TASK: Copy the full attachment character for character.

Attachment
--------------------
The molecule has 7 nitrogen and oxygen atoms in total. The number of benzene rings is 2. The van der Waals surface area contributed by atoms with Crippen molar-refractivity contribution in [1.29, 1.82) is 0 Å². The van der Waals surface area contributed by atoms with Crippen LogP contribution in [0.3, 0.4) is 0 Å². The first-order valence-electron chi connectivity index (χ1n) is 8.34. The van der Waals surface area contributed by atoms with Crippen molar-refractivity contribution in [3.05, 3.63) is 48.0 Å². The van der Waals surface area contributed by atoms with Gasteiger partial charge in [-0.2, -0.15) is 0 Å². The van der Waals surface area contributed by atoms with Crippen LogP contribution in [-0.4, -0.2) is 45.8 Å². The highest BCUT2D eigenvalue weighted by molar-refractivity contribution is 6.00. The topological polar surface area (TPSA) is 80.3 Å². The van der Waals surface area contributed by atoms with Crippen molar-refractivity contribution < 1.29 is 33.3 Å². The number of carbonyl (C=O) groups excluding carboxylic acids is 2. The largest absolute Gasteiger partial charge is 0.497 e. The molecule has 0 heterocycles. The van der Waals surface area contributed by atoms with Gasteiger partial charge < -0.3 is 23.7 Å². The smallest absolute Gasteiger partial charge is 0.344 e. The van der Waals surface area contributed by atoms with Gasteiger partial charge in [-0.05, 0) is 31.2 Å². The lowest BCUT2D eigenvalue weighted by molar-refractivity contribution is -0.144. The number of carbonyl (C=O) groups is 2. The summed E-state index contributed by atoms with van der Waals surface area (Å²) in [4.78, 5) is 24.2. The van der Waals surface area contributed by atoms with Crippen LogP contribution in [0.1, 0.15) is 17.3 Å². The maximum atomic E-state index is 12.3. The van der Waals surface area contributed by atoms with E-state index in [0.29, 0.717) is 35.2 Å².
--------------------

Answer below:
The molecule has 7 nitrogen and oxygen atoms in total. The number of benzene rings is 2. The van der Waals surface area contributed by atoms with Crippen molar-refractivity contribution in [1.29, 1.82) is 0 Å². The van der Waals surface area contributed by atoms with Crippen LogP contribution in [0.3, 0.4) is 0 Å². The first-order valence-electron chi connectivity index (χ1n) is 8.34. The van der Waals surface area contributed by atoms with Crippen molar-refractivity contribution in [3.05, 3.63) is 48.0 Å². The van der Waals surface area contributed by atoms with Gasteiger partial charge in [-0.2, -0.15) is 0 Å². The van der Waals surface area contributed by atoms with Crippen LogP contribution in [-0.4, -0.2) is 45.8 Å². The highest BCUT2D eigenvalue weighted by molar-refractivity contribution is 6.00. The topological polar surface area (TPSA) is 80.3 Å². The van der Waals surface area contributed by atoms with Crippen molar-refractivity contribution < 1.29 is 33.3 Å². The number of carbonyl (C=O) groups excluding carboxylic acids is 2. The largest absolute Gasteiger partial charge is 0.497 e. The molecule has 0 heterocycles. The van der Waals surface area contributed by atoms with Gasteiger partial charge < -0.3 is 23.7 Å². The smallest absolute Gasteiger partial charge is 0.344 e. The van der Waals surface area contributed by atoms with Gasteiger partial charge in [-0.05, 0) is 31.2 Å². The lowest BCUT2D eigenvalue weighted by molar-refractivity contribution is -0.144. The number of carbonyl (C=O) groups is 2. The summed E-state index contributed by atoms with van der Waals surface area (Å²) in [4.78, 5) is 24.2. The van der Waals surface area contributed by atoms with Crippen LogP contribution in [0.1, 0.15) is 17.3 Å². The maximum atomic E-state index is 12.3. The van der Waals surface area contributed by atoms with E-state index in [0.29, 0.717) is 35.2 Å².